The students who spoke with KNKX felt positive about how the audition was going, and about their chances of getting into the competition. It helped they’d had a chance to perform the audition music for a live audience a few days earlier.

“It’s been tight,” said Bolan Delange, a junior who plays drums. “I feel like the main reason why is because we had the pressure of performing all this live at the Royal Room Tuesday ...whenever we play there, it's like a confidence boost.”

After about three weeks of deliberations, Essentially Ellington organizers announced the finalists for the competition in a video announcement on Wednesday morning. The members of Garfield Jazz I left first period early so they could gather and hear the announcement together. A video posted to the Garfield High School Jazz Instagram shows their elation upon learning about their acceptance.

“I feel really proud of everyone in the band. I think everyone's excited and proud of themselves,” said Cyrus Edwards, a senior who plays bass.

Edwards attended Essentially Ellington with the band last year and enjoyed meeting all the other high school musicians from across the country. He also found that the experience helped deepen relationships within Garfield Jazz I.

Student musicians dressed in black on a stage with an "Essentially Ellington" sign in the background.
Garfield Jazz Foundation
Led by Band Director Jared Sessink, Garfield High School's Jazz I Ensemble competes at the 2023 Essentially Ellington competition in New York City. This year will be the program's 19th appearance as a finalist.

In terms of the competition aspect, Edwards prefers not to put emphasis on placing in the top three, something that Garfield Jazz I has achieved seven times previously. In fact, after the Wednesday video announcement, he said the band had a discussion about what they should prioritize during their trip to Essentially Ellington this year.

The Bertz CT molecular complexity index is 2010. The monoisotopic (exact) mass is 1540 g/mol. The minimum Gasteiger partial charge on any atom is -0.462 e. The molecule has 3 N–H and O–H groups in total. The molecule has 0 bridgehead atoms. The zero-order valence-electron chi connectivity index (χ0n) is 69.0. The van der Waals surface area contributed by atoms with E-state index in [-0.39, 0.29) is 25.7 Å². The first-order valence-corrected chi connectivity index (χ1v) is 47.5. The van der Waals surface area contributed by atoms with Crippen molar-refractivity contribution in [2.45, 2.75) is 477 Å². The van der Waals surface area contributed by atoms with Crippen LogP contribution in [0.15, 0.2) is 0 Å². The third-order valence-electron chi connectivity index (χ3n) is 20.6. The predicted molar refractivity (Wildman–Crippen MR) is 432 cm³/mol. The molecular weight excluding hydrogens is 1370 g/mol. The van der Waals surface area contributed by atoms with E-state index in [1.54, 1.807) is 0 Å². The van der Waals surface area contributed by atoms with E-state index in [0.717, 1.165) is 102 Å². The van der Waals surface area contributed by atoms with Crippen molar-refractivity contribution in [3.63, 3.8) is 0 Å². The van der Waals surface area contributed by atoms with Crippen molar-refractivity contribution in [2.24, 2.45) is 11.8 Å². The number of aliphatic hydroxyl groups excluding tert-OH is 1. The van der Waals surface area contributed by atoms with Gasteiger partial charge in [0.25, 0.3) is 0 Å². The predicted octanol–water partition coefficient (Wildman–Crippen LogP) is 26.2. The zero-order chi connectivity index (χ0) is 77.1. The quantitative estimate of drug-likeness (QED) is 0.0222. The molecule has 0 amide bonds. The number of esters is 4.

“I think that being a finalist at Ellington would be incredible, and definitely really fun. But I'd rather make sure that we all have a good time,” Edwards said. “But it seems like, yeah, a lot of people [in the band] are in the middle. Like, we want to have as much fun as we can while still sounding as good as we can.”

It takes a fair amount of funding and coordination to take 25 kids, as well as chaperones and teachers, to New York City. That’s where the Garfield Jazz Foundation comes in. Long before they know what competitions the band will be participating in that year, this parent booster group has coordinated fundraising events – like an event at Chuck’s Hop Shop last December – for just this sort of opportunity.

According to Jon Strickland, president of the Garfield Jazz Foundation, the cost of each student’s trip to New York will be taken on by their families, if feasible. If not, the foundation provides financial assistance to any family who needs it. They also take on the booking of the plane tickets and hotel, plan and fund additional activities in New York City, coordinate and pay the chaperones selected for the trip, among other duties.

With the trip’s logistical planning already well underway, Garfield Jazz I will spend April buckling down on the set of music they’ll play for Essentially Ellington, which may or may not include the songs they auditioned with.

Before that though, they will work on a 20-minute set of entirely new music for Starbucks’ 27th Annual Hot Java Cool Jazz. Featuring five of the Seattle-area’s best high school jazz bands, Garfield will play alongside jazz bands from Roosevelt, Mountlake Terrace, Mt. Si, and Edmonds-Woodway High Schools on March 29 at Paramount Theatre.

Alexa Peters is a Seattle-based freelance writer with a focus on arts & culture. Her journalism has appeared in Rolling Stone, The Washington Post, Downbeat, and The Seattle Times, among others. She’s currently co-authoring a book on the Seattle jazz community with jazz critic Paul de Barros, due to be published by The History Press in 2026.